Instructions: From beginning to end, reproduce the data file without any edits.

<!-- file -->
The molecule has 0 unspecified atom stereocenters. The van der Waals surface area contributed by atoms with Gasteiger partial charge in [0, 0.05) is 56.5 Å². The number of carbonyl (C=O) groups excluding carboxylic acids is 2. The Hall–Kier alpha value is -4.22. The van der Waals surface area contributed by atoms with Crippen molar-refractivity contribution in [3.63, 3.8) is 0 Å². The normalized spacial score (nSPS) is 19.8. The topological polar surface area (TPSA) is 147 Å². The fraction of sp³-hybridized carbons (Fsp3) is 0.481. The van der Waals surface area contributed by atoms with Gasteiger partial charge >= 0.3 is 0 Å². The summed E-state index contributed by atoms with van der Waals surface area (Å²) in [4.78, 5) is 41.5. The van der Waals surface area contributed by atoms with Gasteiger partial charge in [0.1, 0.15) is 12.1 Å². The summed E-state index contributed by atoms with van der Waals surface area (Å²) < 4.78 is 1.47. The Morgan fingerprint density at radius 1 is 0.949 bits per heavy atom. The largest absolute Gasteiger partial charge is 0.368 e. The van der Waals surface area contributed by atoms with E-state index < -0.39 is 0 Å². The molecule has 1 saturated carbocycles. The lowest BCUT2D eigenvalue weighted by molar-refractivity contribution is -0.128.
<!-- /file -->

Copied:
The molecule has 0 unspecified atom stereocenters. The van der Waals surface area contributed by atoms with Gasteiger partial charge in [0, 0.05) is 56.5 Å². The number of carbonyl (C=O) groups excluding carboxylic acids is 2. The Hall–Kier alpha value is -4.22. The van der Waals surface area contributed by atoms with Crippen molar-refractivity contribution in [3.63, 3.8) is 0 Å². The normalized spacial score (nSPS) is 19.8. The topological polar surface area (TPSA) is 147 Å². The fraction of sp³-hybridized carbons (Fsp3) is 0.481. The van der Waals surface area contributed by atoms with Gasteiger partial charge >= 0.3 is 0 Å². The summed E-state index contributed by atoms with van der Waals surface area (Å²) in [4.78, 5) is 41.5. The van der Waals surface area contributed by atoms with Gasteiger partial charge in [0.1, 0.15) is 12.1 Å². The summed E-state index contributed by atoms with van der Waals surface area (Å²) < 4.78 is 1.47. The Morgan fingerprint density at radius 1 is 0.949 bits per heavy atom. The largest absolute Gasteiger partial charge is 0.368 e. The van der Waals surface area contributed by atoms with E-state index < -0.39 is 0 Å². The molecule has 1 saturated carbocycles. The lowest BCUT2D eigenvalue weighted by molar-refractivity contribution is -0.128.